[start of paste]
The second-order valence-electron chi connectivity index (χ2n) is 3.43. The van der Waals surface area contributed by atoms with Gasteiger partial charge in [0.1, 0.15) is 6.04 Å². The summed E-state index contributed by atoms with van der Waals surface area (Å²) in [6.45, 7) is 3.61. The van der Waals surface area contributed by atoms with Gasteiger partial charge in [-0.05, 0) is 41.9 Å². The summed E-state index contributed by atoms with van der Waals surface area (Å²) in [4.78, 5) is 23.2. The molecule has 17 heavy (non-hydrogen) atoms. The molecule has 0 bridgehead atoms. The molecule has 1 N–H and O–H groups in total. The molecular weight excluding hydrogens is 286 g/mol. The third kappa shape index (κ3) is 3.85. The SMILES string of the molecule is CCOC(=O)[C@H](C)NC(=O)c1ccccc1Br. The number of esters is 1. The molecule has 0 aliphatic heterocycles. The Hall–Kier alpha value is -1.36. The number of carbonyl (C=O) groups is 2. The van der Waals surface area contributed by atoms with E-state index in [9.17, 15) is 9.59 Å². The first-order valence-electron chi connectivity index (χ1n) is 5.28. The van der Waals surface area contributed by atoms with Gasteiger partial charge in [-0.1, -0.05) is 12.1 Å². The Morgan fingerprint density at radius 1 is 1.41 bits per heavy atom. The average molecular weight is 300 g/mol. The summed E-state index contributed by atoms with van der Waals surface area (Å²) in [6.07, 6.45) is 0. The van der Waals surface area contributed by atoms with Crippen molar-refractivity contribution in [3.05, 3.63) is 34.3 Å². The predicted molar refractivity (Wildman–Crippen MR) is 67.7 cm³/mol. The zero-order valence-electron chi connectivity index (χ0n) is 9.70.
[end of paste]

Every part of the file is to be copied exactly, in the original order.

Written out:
The second-order valence-electron chi connectivity index (χ2n) is 3.43. The van der Waals surface area contributed by atoms with Gasteiger partial charge in [0.1, 0.15) is 6.04 Å². The summed E-state index contributed by atoms with van der Waals surface area (Å²) in [6.45, 7) is 3.61. The van der Waals surface area contributed by atoms with Gasteiger partial charge in [-0.05, 0) is 41.9 Å². The summed E-state index contributed by atoms with van der Waals surface area (Å²) in [4.78, 5) is 23.2. The molecule has 17 heavy (non-hydrogen) atoms. The molecule has 0 bridgehead atoms. The molecule has 1 N–H and O–H groups in total. The molecular weight excluding hydrogens is 286 g/mol. The third kappa shape index (κ3) is 3.85. The SMILES string of the molecule is CCOC(=O)[C@H](C)NC(=O)c1ccccc1Br. The number of esters is 1. The molecule has 0 aliphatic heterocycles. The Hall–Kier alpha value is -1.36. The number of carbonyl (C=O) groups is 2. The van der Waals surface area contributed by atoms with E-state index in [9.17, 15) is 9.59 Å². The first-order valence-electron chi connectivity index (χ1n) is 5.28. The van der Waals surface area contributed by atoms with Gasteiger partial charge in [-0.1, -0.05) is 12.1 Å². The Morgan fingerprint density at radius 1 is 1.41 bits per heavy atom. The average molecular weight is 300 g/mol. The summed E-state index contributed by atoms with van der Waals surface area (Å²) in [6.07, 6.45) is 0. The van der Waals surface area contributed by atoms with Crippen molar-refractivity contribution in [3.05, 3.63) is 34.3 Å². The predicted molar refractivity (Wildman–Crippen MR) is 67.7 cm³/mol. The zero-order valence-electron chi connectivity index (χ0n) is 9.70.